When I was 8 years old, I remember having trouble understanding some basic math concept that I was supposed to learn at the time. I can’t remember what it was exactly, though. I recall that one day in class, a classmate asked precissely about that concept. Instead of just telling him I didn’t get it yet, I’m not sure why, I tried my best to explain it the best I could to him.
During my explanation, I remember finally understanding the concept. Something just made ‘click’ inside my head. Trying to help a friend helped me to get rid of that annoying learning block. I felt awesome. I learned and important lesson that day: while learning is itself a rewarding process, learning by helping others is a much more fulfilling experience.
Is there anything else we should have asked you or anything else that we should know that might make us like you or your project more?
I think that some potential future work derived from this project is also worth mentioning.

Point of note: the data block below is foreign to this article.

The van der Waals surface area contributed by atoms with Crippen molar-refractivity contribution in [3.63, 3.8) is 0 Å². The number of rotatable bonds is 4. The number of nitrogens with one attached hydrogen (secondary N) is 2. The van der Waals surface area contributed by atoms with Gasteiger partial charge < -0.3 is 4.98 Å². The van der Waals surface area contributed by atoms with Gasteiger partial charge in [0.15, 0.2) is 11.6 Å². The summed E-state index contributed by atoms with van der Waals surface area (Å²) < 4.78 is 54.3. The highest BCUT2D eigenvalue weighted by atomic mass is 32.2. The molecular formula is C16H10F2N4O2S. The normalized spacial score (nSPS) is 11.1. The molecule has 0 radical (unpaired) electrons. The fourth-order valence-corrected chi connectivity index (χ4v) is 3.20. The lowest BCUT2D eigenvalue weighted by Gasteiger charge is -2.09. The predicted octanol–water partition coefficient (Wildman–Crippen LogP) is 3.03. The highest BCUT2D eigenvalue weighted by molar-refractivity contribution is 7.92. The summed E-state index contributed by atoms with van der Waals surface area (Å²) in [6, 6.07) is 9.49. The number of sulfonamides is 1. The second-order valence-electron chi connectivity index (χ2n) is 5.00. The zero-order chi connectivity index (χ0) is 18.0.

In that regard, I think that it would be really interesting to develop a Sugar Activity to allow the user to submit his recordings, in order to improve existing acoustic models. Bringing together two great open-source projects like Sugar and Voxforge would be great. Speech recognition can also be integrated with the Butiá Robotics Project from Uruguay. A user could control a robot by speaking to it, do I need to say more?
Regarding myself, due to the experience I gained through my thesis project, I feel like I am both capable and well suited for the task at hand. I am familiar with the theoretical background, the tools and the platform. Furthermore, I believe that the mistakes I have made during the last year (and the learning that came with them) will prevent me from having some of the problems that a beginner might have.